This concept resonates with O’Malley’s observations on the impact of divorce on children and the importance of both parents in their lives, regardless of marital status.

The weekly format keeps O’Malley on his toes, challenging him to discover opportunities that bring five people, three adults, and two teens, together in various circumstances.

“One of the things that we found is when you’re dropping off the kids, or picking up the kids, or you’re starting your week, or you’re ending your week, there is some interaction there.”

“Now, I’m sure you know, and I know there are people in divorced families who can only communicate via email or some arbitration,” he laughs. “[Extend Family] recognizes those things happen, but these adults are trying to accept that and move on.”

“They don’t want to be these archetypical characters, the evil ex, the terrible ex that they don’t get along with. And it takes a big heart and an incredible amount of emotional work to be those people. “

That’s how he envisions the Extended Family setting.

There is resentment between the formerly married couple, and they really want to get away from each other, but the children they share keep them tethered to one another, even when their beautiful faces can be a constant reminder of a marriage that didn’t work.

“What was interesting for me about this show was recognizing that more and more people are in these circumstances where divorce is now acceptable by everybody.”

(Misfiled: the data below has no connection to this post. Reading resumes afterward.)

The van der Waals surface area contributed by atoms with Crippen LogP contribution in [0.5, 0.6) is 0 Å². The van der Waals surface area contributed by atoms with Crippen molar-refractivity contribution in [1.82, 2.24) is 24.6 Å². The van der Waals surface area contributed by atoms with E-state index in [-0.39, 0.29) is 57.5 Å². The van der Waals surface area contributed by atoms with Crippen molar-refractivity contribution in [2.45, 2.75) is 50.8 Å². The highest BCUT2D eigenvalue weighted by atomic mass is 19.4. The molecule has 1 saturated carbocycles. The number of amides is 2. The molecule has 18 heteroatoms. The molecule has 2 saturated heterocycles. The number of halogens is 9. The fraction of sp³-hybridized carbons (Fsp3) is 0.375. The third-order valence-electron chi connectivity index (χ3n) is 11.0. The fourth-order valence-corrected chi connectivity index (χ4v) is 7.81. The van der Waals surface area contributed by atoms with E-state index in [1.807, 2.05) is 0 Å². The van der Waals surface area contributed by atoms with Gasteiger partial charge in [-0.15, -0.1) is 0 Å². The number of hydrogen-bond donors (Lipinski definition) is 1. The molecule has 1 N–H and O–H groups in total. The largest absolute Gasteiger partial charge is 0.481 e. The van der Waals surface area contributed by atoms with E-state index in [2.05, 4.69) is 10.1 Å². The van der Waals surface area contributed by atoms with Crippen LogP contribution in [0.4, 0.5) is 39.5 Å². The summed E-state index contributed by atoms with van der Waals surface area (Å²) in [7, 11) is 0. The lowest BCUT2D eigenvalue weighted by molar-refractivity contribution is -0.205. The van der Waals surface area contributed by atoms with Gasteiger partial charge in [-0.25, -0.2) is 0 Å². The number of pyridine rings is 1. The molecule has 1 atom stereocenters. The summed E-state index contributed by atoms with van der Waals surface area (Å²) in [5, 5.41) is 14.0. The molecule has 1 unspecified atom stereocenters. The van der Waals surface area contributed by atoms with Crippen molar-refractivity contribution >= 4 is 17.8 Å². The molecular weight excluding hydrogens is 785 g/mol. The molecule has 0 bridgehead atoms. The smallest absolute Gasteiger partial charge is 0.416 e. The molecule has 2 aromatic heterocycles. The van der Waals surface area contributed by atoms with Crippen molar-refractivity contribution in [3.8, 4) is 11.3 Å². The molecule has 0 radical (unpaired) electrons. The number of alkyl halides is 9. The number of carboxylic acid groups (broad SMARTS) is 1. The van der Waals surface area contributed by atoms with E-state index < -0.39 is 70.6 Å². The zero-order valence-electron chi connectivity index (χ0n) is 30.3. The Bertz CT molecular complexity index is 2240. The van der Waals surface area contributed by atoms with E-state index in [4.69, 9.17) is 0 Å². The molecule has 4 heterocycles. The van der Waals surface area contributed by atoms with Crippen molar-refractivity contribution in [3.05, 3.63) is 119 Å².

“Everybody understands that it’s better not to be in a relationship that is causing constant frustration and discord. But that doesn’t mean that the kids aren’t still affected by it.”

To some degree, O’Malley hopes Extended Family will help divorcing parents recognize how their profound influence shapes their children’s lives.

From what we’ve seen so far, Extended Family’s humorous lead trio embraces as much empathy as it does animosity among themselves. Their decisions aren’t always ideal, but they make them with heart and humility.

O’Malley’s career has been punctuated by working with some of the industry’s most respected figures, learning and growing with each collaboration, honing his skills as a showrunner, and reinforcing his love for the industry.

The challenge of garnering attention for new projects in today’s saturated media landscape is one O’Malley embraces with gratitude, recognizing the value of conversations like the one he shared with us and highlighting the essence of his work.

O’Malley’s career is a celebration of storytelling, with each project adding a new layer to his impressive landscape. As he looks ahead, it’s clear that his contributions will continue to resonate with audiences, blending humor, drama, and a deep understanding of the human condition.

Extended Family stars Jon Cryer, Donald Faison, and Abigail Spencer. You can catch it Tuesday nights on NBC at 8:30/7:30c.

Carissa Pavlica is the managing editor and a staff writer and critic for TV Fanatic. She’s a member of the Critic’s Choice Association, enjoys mentoring writers, conversing with cats, and passionately discussing the nuances of television and film with anyone who will listen. Follow her on X and email her here at TV Fanatic.